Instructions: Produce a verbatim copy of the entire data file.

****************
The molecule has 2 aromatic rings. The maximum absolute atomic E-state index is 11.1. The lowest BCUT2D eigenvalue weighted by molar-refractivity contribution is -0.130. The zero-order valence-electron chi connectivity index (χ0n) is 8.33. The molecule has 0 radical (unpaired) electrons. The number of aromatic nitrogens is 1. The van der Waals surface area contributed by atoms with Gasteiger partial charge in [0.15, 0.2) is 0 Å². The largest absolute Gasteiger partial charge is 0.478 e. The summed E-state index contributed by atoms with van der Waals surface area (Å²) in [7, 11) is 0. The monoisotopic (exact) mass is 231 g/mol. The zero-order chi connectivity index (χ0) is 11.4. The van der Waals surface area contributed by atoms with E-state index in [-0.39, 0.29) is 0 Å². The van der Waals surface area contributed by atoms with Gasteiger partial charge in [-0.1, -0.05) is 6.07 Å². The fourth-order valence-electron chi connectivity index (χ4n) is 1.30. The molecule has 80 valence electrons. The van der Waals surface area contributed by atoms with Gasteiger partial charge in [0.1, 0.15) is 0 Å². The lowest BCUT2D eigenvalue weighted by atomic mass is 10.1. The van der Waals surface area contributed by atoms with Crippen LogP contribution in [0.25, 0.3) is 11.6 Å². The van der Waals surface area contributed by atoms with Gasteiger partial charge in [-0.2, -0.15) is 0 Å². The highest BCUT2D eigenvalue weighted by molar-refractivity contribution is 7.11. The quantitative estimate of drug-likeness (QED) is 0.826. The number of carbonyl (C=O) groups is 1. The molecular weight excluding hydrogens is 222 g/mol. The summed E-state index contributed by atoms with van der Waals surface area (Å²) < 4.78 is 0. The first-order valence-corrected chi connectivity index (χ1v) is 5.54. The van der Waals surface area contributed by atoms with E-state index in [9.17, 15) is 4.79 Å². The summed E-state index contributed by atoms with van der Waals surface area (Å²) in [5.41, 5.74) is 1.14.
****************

The molecule has 2 aromatic rings. The maximum absolute atomic E-state index is 11.1. The lowest BCUT2D eigenvalue weighted by molar-refractivity contribution is -0.130. The zero-order valence-electron chi connectivity index (χ0n) is 8.33. The molecule has 0 radical (unpaired) electrons. The number of aromatic nitrogens is 1. The van der Waals surface area contributed by atoms with Gasteiger partial charge in [0.15, 0.2) is 0 Å². The largest absolute Gasteiger partial charge is 0.478 e. The summed E-state index contributed by atoms with van der Waals surface area (Å²) in [7, 11) is 0. The monoisotopic (exact) mass is 231 g/mol. The zero-order chi connectivity index (χ0) is 11.4. The van der Waals surface area contributed by atoms with E-state index in [-0.39, 0.29) is 0 Å². The van der Waals surface area contributed by atoms with Gasteiger partial charge in [-0.1, -0.05) is 6.07 Å². The fourth-order valence-electron chi connectivity index (χ4n) is 1.30. The molecule has 80 valence electrons. The van der Waals surface area contributed by atoms with Gasteiger partial charge in [0.1, 0.15) is 0 Å². The lowest BCUT2D eigenvalue weighted by atomic mass is 10.1. The van der Waals surface area contributed by atoms with Crippen LogP contribution in [0.25, 0.3) is 11.6 Å². The van der Waals surface area contributed by atoms with Gasteiger partial charge in [-0.2, -0.15) is 0 Å². The highest BCUT2D eigenvalue weighted by molar-refractivity contribution is 7.11. The quantitative estimate of drug-likeness (QED) is 0.826. The number of carbonyl (C=O) groups is 1. The molecular weight excluding hydrogens is 222 g/mol. The summed E-state index contributed by atoms with van der Waals surface area (Å²) < 4.78 is 0. The first-order valence-corrected chi connectivity index (χ1v) is 5.54. The van der Waals surface area contributed by atoms with E-state index in [9.17, 15) is 4.79 Å². The summed E-state index contributed by atoms with van der Waals surface area (Å²) in [5.41, 5.74) is 1.14.